QUESTION-Prelims-IAS –ECONOMICS MCQ-21
- Inflation is the persistent increase in the average price of commodities.
- Deficit financing and increase in budgetary taxes tend to increase the inflation, depending upon whether the deficit financing is in proportion of creating demands and supply sustainability of inflation is dependent upon it.
- Reduction in indirect taxes reduce the overall prices of products, hence, it tends to reduce the inflation. Black money is the unaccounted money on which tax has not been paid. A rise in black money reduces the government prospects of earning tax and its circulation into the market increases the inflation.
- A defective supply chain artificially manipulates the prices of goods and services (like through middlemen). This tend to increase the inflation.
- The Gross Domestic Product (GDP) deflator is a measure of general price inflation. It is calculated by dividing nominal GDP by real GDP and then multiplying by 100.
- Nominal GDP is the market value of goods and services produced in an economy, unadjusted for inflation (It is the GDP measured at current prices).
- Real GDP is nominal GDP, adjusted for inflation to reflect changes in real output (It is the GDP measured at constant prices).
- Simply put, it is the ratio of the value of goods and services an economy produces in a particular year at current prices to that at prices prevailing during any other reference (base) year.
- This ratio basically shows to what extent an increase in GDP or gross value added (GVA) in an economy has happened on account of higher prices, rather than increased output.
- There are other measures of inflation too like Consumer Price Index (CPI) and Wholesale Price Index (or WPI); however, GDP deflator is a much broader and comprehensive measure.
- Since Gross Domestic Product is an aggregate measure of production, being the sum of all final uses of goods and services (less imports), GDP deflator reflects the prices of all domestically produced goods and services in the economy whereas, other measures like CPI and WPI are based on a limited basket of goods and services, thereby not representing the entire economy (the basket of goods is changed to accommodate changes in consumption patterns, but after a considerable period of time).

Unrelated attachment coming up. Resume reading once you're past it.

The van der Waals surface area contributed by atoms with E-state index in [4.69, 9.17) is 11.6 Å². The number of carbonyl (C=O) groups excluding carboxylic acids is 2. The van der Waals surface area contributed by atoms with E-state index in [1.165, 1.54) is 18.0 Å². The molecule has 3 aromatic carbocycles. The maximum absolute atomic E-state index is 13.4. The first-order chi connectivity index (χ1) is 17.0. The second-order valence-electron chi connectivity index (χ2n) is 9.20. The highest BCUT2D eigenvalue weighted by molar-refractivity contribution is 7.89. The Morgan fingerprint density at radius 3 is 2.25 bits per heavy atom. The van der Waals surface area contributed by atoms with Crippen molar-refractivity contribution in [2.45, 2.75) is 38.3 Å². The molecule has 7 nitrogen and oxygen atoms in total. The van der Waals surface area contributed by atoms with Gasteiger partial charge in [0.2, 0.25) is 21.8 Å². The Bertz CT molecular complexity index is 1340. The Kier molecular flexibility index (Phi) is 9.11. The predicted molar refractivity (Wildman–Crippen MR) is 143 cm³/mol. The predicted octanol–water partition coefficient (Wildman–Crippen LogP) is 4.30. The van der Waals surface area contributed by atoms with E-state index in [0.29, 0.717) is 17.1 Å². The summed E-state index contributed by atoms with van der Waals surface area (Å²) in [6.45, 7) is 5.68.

- Another important distinction is that the basket of WPI (at present) has no representation of services sector.
- The GDP deflator also includes the prices of investment goods, government services and exports, and excludes the price of imports.
- Changes in consumption patterns or the introduction of new goods and services or structural transformation are automatically reflected in the deflator which is not the case with other inflation measures.
- However, WPI and CPI are available on monthly basis whereas deflator comes with a lag (yearly or quarterly, after quarterly GDP data is released). Hence, monthly change in inflation cannot be tracked using GDP deflator, limiting its usefulness.
- If GDP at current prices is equal to the GDP at constant prices, GDP deflator will be one, implying no change in price level.
- When the central bank follows Inflation Targeting, the government and the central bank together have to take steps towards ensuring price stability.
- Strong macroeconomic fundamentals like:
- Stable growth
- Low current account deficit
- Narrowing fiscal deficit
- Moderating inflation
- Low short term foreign currency liabilities and
- Sizeable exchange reserves relative to imports and liabilities are necessary for ensuring price stability.
- Repo rates and CRR are of importance to control liquidity and hence inflation. Too much money chasing too few goods will lead to inflation.
- Structural imperfections like hoarding and tax structures may also create supply side constraints leading to inflation.
- The Phillips curve is an economic concept stating that inflation and unemployment have a stable and inverse relationship. According to the Phillips curve, the lower an economy”s rate of unemployment, the more rapidly wages paid to labor increase in that economy.
- The base effect refers to the impact of the rise in price level (i.e. last year’s inflation) in the previous year over the corresponding rise in price levels in the current year (i.e., current inflation): if the price index had risen at a high rate in the corresponding period of the previous year leading to a high inflation rate, some of the potential rise is already factored in, therefore a similar absolute increase in the Price index in the current year will lead to a relatively lower inflation rates.
- On the other hand, if the inflation rate was too low in the corresponding period of the previous year, even a relatively smaller rise in the Price Index will arithmetically give a high rate of current inflation.
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